"I just told him, there's going to be some [tough] days. I know the first three months for me I was just laying on my back, I didn't even know if I was going to walk again. I mean, I knew it was just one of those things that, you were just afraid if you was ever going to be the same guy that you was. I told him it's going to be hard, you're going to think you'll never be the same, but you've just got to work through it and work hard and I think he got through that."
Added Perkins: "[Jefferson] just told me to take my time and don't rush it, and just make sure I put all my effort into rehab and just continue to get my weights on my legs and stuff like that. He told me it took him a year to just get back to where he fully felt great."
The time Jefferson spent with Perkins over the offseason was certainly genuine, but in some ways, he was returning a favor, as he was now able to help Perkins through a difficult process, the same way Perkins mentored him throughout the strenuous transition he made from high school to the NBA during his rookie season with Boston. Perkins, after all, had made the jump a year earlier than Jefferson and was happy to help guide him along during his first year in the league.
"When I first got here he was the guy that came out of high school the year before me, so he kind of helped me kind of like how I helped him with the ACL," Jefferson explained. "He kind of helped me and let me know what's going to happen, how this transition from high school to the NBA [works].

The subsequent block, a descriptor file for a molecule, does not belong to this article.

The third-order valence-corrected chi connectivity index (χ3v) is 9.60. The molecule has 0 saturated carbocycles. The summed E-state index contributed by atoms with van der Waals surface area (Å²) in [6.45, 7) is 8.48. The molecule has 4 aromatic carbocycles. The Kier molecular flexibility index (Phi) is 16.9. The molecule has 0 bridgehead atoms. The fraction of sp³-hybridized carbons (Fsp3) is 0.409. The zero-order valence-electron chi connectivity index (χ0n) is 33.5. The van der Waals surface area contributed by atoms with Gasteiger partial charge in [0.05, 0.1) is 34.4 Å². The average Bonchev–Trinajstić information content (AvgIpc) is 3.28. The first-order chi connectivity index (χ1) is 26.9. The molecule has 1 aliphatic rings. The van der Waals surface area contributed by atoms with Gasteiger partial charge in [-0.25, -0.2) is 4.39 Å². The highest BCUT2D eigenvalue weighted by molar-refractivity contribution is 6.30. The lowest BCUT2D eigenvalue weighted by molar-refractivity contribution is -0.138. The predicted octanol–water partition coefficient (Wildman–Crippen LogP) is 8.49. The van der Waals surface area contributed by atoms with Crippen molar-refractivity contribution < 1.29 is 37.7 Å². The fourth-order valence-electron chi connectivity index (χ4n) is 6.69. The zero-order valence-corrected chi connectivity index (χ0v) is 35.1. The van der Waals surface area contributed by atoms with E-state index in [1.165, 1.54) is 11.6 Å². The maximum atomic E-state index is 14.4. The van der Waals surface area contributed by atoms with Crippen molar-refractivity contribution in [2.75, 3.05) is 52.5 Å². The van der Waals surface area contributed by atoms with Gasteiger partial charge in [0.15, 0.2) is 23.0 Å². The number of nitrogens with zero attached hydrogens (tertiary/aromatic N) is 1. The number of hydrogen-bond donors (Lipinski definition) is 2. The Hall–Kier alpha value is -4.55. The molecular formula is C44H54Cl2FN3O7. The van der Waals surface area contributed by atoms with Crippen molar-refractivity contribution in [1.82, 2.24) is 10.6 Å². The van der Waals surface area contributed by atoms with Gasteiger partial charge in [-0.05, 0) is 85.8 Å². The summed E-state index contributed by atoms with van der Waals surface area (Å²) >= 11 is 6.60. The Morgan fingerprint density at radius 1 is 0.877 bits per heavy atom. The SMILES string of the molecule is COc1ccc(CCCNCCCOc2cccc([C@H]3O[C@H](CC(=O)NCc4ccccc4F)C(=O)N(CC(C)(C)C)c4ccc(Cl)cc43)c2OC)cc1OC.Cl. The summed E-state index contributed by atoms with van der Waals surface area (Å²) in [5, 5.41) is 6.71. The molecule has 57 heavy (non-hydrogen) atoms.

Jefferson's own personal fortunes changed for the better this past summer, as Minnesota elected to trade him to the Utah Jazz, in exchange for two first-round draft picks and center Kosta Koufos. Suddenly, for the first time in his career, Jefferson was not a part of a rebuilding effort, and instead found himself on a team equipped to contend in the always competitive Western Conference. The move was a breath of fresh air for Jefferson, and Perkins shared in his friend's elation.
"He's loving it in Utah," Perkins said. "He told me he came in a little out of shape, he thought, but he's doing great now. They've got one of the best records in the [Western Conference]. He's playing good, I'm happy that he's on a winning team and [he'll] get a chance to make a playoff run of his own."
"I think it's great for him. Obviously his last couple of years in Minnesota [were] pretty tough for him. I'm just happy for him, just to get in that situation and to be able to come out there and do what he got to do, just being able to be a part of a winning system with a great coach."
The two shared a cheerful reunion during pregame warm-ups Friday night. Jefferson was putting up shots on his end when Perkins lumbered out onto the floor and lightheartedly yelled to him from halfcourt, resorting to calling him a personal nickname he bestowed upon Jefferson early in his career.
"He always called me -- ever since my rookie year -- he always called me 'Nose,'" Jefferson said, explaining that the nickname stems from his admittedly large bill. "That's been my nickname for him, so that's what he still calls me."
Jefferson admitted before the game that he wished Perkins had been able to play Friday night, but he knew his friend currently finds himself in the final stages of rehabbing his ACL tear. If Perkins's recovery remains on schedule, though, the pair could find themselves matched up against one another on Feb, 28, when the Celtics visit Utah.
For now, Jefferson and the Jazz hope to reach the level of success Perkins and the Celtics fought to in 2008. Jefferson certainly wouldn't mind adding 'NBA Champion' to the long list of similarities that he and Perkins share between them.
Greg Payne is a student intern for ESPNBoston.com